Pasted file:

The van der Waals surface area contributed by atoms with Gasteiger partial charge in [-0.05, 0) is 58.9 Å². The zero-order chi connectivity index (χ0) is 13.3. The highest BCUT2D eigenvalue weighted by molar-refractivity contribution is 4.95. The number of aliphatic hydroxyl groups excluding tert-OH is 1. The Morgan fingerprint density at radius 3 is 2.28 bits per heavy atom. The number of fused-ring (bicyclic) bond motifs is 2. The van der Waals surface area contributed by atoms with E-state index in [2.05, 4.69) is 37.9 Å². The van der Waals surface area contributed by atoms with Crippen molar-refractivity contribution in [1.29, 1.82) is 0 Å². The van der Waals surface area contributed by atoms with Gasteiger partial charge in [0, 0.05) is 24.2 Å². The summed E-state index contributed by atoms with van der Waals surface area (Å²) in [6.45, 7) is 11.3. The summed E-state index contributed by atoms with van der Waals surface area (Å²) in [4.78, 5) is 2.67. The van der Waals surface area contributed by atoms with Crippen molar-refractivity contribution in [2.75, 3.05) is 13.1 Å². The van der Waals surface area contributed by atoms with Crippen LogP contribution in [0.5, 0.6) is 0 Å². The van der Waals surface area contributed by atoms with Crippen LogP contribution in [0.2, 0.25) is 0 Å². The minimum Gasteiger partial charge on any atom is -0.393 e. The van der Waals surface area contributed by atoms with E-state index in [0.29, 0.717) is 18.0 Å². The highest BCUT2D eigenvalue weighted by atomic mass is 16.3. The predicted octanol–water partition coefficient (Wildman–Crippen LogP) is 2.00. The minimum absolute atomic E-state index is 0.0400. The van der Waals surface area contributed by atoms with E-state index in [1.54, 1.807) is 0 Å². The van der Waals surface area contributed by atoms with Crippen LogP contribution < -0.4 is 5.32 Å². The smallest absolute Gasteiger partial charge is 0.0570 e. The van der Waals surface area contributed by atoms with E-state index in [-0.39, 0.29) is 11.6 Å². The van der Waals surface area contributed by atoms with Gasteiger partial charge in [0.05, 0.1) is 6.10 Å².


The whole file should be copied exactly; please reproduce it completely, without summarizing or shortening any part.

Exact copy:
The van der Waals surface area contributed by atoms with Gasteiger partial charge in [-0.05, 0) is 58.9 Å². The zero-order chi connectivity index (χ0) is 13.3. The highest BCUT2D eigenvalue weighted by molar-refractivity contribution is 4.95. The number of aliphatic hydroxyl groups excluding tert-OH is 1. The Morgan fingerprint density at radius 3 is 2.28 bits per heavy atom. The number of fused-ring (bicyclic) bond motifs is 2. The van der Waals surface area contributed by atoms with E-state index in [2.05, 4.69) is 37.9 Å². The van der Waals surface area contributed by atoms with Crippen molar-refractivity contribution in [1.29, 1.82) is 0 Å². The van der Waals surface area contributed by atoms with Gasteiger partial charge in [0, 0.05) is 24.2 Å². The summed E-state index contributed by atoms with van der Waals surface area (Å²) in [6.45, 7) is 11.3. The summed E-state index contributed by atoms with van der Waals surface area (Å²) in [4.78, 5) is 2.67. The van der Waals surface area contributed by atoms with Crippen molar-refractivity contribution in [2.75, 3.05) is 13.1 Å². The van der Waals surface area contributed by atoms with Crippen LogP contribution in [0.5, 0.6) is 0 Å². The van der Waals surface area contributed by atoms with Crippen LogP contribution in [0.2, 0.25) is 0 Å². The minimum Gasteiger partial charge on any atom is -0.393 e. The van der Waals surface area contributed by atoms with E-state index in [0.29, 0.717) is 18.0 Å². The highest BCUT2D eigenvalue weighted by atomic mass is 16.3. The predicted octanol–water partition coefficient (Wildman–Crippen LogP) is 2.00. The minimum absolute atomic E-state index is 0.0400. The van der Waals surface area contributed by atoms with E-state index in [1.54, 1.807) is 0 Å². The van der Waals surface area contributed by atoms with Crippen LogP contribution < -0.4 is 5.32 Å². The smallest absolute Gasteiger partial charge is 0.0570 e. The van der Waals surface area contributed by atoms with E-state index in [-0.39, 0.29) is 11.6 Å². The van der Waals surface area contributed by atoms with Gasteiger partial charge in [0.05, 0.1) is 6.10 Å².